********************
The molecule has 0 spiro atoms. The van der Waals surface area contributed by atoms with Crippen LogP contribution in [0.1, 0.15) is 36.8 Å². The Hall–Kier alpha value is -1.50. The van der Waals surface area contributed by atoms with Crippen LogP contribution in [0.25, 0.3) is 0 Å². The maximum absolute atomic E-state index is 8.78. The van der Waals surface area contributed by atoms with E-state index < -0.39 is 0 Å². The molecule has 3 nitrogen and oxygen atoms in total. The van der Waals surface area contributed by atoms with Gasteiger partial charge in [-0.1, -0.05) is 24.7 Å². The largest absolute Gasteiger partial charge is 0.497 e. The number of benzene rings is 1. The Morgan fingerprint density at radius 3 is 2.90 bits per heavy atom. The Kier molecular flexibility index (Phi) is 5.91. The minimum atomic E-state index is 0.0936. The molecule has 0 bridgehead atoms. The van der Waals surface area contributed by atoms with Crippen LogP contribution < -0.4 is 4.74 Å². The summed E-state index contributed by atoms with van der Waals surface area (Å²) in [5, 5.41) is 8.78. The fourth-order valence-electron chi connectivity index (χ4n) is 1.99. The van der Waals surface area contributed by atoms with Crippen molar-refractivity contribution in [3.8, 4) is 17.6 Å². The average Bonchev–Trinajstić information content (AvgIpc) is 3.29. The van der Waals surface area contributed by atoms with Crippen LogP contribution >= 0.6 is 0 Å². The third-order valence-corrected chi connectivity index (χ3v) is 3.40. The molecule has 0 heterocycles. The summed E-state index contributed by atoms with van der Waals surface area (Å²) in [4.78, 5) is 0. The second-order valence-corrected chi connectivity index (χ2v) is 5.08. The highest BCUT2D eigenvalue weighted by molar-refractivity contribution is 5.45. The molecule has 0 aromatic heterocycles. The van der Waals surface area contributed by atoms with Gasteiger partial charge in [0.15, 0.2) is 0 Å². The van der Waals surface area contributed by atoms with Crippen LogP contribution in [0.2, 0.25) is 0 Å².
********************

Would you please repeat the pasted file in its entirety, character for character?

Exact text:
The molecule has 0 spiro atoms. The van der Waals surface area contributed by atoms with Crippen LogP contribution in [0.1, 0.15) is 36.8 Å². The Hall–Kier alpha value is -1.50. The van der Waals surface area contributed by atoms with Crippen LogP contribution in [0.25, 0.3) is 0 Å². The maximum absolute atomic E-state index is 8.78. The van der Waals surface area contributed by atoms with E-state index < -0.39 is 0 Å². The molecule has 3 nitrogen and oxygen atoms in total. The van der Waals surface area contributed by atoms with Gasteiger partial charge in [-0.1, -0.05) is 24.7 Å². The largest absolute Gasteiger partial charge is 0.497 e. The number of benzene rings is 1. The Morgan fingerprint density at radius 3 is 2.90 bits per heavy atom. The Kier molecular flexibility index (Phi) is 5.91. The minimum atomic E-state index is 0.0936. The molecule has 0 bridgehead atoms. The van der Waals surface area contributed by atoms with Crippen LogP contribution < -0.4 is 4.74 Å². The summed E-state index contributed by atoms with van der Waals surface area (Å²) in [5, 5.41) is 8.78. The fourth-order valence-electron chi connectivity index (χ4n) is 1.99. The van der Waals surface area contributed by atoms with Crippen molar-refractivity contribution in [3.8, 4) is 17.6 Å². The average Bonchev–Trinajstić information content (AvgIpc) is 3.29. The van der Waals surface area contributed by atoms with Crippen LogP contribution >= 0.6 is 0 Å². The third-order valence-corrected chi connectivity index (χ3v) is 3.40. The molecule has 0 heterocycles. The summed E-state index contributed by atoms with van der Waals surface area (Å²) in [4.78, 5) is 0. The second-order valence-corrected chi connectivity index (χ2v) is 5.08. The highest BCUT2D eigenvalue weighted by molar-refractivity contribution is 5.45. The molecule has 0 aromatic heterocycles. The van der Waals surface area contributed by atoms with Gasteiger partial charge in [0.15, 0.2) is 0 Å². The van der Waals surface area contributed by atoms with Crippen LogP contribution in [0.2, 0.25) is 0 Å².